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How we're beating other blood cancers

Posted by
12 Apr 2010

More than 5,300 people are diagnosed with a rare form of blood cancer, or related disorder, in the UK every year.

These blood disorders, which include the myeloproliferative neoplasms (MPN) and the myelodysplastic syndromes (MDS) are difficult to treat and diagnose. But this is fast changing.

Leukaemia & Lymphoma Research is currently investing more than £4million into vital research to improve diagnosis and develop new and better treatments for patients touched by these blood disorders.

Better diagnosis

Our researchers in Cambridge were among the first in the world to identify the gene responsible for causing a group of blood disorders, called the myeloproliferative disorders (MPN). Most patients with MPN have abnormalities in this gene, called JAK2, in their blood cells. Identifying this gene has hugely improved the speed and accuracy with which these patients are diagnosed. This means they are able to receive the right treatment, sooner.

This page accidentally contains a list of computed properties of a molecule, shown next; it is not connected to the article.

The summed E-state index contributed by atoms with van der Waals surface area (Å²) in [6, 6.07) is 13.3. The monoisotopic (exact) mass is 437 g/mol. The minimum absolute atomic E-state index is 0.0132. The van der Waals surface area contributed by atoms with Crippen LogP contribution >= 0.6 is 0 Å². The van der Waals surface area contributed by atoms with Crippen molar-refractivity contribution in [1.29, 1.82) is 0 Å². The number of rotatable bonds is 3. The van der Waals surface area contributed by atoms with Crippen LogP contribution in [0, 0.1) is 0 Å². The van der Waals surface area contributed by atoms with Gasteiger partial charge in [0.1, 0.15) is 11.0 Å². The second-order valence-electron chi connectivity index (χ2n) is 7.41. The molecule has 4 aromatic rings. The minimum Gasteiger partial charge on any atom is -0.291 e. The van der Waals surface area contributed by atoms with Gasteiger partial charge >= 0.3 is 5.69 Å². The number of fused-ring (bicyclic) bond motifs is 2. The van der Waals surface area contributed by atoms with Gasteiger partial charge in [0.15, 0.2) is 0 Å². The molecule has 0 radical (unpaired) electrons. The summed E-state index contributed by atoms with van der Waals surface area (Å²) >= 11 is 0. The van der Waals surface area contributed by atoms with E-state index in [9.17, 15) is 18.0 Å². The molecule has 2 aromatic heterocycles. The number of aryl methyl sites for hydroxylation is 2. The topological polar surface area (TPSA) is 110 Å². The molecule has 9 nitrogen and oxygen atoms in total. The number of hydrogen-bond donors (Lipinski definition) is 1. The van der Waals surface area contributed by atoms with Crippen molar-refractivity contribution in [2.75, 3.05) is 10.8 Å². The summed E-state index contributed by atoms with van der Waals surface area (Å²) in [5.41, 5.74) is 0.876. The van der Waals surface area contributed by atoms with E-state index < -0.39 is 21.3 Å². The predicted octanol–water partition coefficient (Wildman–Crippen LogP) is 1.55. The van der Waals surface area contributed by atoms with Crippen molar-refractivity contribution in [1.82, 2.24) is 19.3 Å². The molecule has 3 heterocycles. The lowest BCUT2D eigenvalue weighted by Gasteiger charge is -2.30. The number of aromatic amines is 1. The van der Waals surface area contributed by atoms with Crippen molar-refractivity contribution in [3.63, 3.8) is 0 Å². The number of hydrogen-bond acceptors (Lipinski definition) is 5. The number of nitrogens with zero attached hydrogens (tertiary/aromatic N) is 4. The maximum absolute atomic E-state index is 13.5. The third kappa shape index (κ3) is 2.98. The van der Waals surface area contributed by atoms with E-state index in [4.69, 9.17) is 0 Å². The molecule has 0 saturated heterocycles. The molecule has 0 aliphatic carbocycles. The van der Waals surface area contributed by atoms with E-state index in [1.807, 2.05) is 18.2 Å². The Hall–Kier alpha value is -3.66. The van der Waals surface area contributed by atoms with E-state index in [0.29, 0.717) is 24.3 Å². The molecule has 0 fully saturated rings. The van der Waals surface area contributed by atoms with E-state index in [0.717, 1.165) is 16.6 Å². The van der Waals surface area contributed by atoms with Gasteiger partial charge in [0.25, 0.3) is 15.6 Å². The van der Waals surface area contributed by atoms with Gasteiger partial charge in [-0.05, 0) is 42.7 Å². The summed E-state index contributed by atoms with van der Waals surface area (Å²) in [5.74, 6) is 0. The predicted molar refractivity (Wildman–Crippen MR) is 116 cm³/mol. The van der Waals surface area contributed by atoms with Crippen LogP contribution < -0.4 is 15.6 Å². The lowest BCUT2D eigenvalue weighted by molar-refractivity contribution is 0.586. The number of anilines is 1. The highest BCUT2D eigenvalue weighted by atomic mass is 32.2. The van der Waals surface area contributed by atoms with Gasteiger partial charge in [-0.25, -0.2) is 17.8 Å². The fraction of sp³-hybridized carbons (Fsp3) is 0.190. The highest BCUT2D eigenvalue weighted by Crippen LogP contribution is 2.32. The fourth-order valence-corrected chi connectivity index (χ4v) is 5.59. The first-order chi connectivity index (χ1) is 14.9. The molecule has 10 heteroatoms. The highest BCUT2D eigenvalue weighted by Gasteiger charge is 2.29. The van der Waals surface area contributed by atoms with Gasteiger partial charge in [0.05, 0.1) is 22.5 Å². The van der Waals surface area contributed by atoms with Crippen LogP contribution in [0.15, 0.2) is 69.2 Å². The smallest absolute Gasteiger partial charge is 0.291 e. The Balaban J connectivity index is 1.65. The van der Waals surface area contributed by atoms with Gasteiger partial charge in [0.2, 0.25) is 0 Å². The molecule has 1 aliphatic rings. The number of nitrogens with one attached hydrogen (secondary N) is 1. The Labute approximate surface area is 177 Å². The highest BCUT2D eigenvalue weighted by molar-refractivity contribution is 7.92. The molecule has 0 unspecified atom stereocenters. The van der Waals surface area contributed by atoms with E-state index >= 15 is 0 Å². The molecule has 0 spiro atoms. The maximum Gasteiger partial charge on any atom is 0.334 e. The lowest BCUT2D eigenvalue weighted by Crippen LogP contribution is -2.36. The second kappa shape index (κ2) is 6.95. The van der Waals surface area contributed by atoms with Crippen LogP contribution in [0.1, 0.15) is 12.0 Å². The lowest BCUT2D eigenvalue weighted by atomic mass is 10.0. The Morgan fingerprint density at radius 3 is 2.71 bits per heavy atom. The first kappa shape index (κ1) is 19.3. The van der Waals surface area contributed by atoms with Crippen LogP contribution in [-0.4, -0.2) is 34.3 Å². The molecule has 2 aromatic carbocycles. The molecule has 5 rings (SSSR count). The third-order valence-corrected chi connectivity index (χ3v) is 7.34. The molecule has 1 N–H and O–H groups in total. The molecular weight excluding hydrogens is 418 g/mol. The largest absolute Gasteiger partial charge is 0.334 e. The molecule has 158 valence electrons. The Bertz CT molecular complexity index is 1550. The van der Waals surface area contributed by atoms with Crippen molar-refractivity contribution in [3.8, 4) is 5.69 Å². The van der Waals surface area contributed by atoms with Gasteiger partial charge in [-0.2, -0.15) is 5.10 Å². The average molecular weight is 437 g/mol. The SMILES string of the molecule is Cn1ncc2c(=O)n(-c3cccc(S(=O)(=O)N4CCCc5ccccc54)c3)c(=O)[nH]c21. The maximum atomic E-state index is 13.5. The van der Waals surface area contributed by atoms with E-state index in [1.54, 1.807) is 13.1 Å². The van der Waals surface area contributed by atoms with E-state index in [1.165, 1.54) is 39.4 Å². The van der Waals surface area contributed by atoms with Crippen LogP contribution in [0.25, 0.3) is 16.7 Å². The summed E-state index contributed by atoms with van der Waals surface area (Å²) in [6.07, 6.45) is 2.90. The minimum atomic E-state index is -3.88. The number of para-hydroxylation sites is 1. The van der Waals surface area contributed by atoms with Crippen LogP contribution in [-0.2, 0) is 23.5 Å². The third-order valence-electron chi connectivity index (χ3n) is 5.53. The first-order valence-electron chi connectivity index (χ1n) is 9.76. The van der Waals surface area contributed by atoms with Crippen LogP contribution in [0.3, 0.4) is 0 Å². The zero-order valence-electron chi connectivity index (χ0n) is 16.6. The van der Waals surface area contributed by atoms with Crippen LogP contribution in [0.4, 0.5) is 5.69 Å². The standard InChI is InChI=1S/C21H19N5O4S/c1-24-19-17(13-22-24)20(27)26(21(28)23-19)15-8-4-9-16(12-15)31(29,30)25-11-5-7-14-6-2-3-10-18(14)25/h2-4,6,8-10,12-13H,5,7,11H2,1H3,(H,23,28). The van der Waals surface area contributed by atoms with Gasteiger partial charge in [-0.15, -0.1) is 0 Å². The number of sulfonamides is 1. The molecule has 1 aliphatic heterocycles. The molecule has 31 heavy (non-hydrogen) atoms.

Finding the cause

Elsewhere in Cambridge a team of our scientists is investigating what causes a group of blood disorders, called the myelodysplastic syndromes (MDS), to develop. This research has linked MDS to defects in patients' biological machinery that translate genetic information into blood cells.

Understanding how this occurs will allow us to develop new and better treatments.

Improving treatments

In Oxford, our researchers are developing highly sophisticated models to test new drugs for patients with MDS.

These models mimic the genetic abnormalities present in the blood cells of patients with MDS. This is allowing our scientists to test ways in which these abnormalities can be targeted, which will lead to the development of new treatments.


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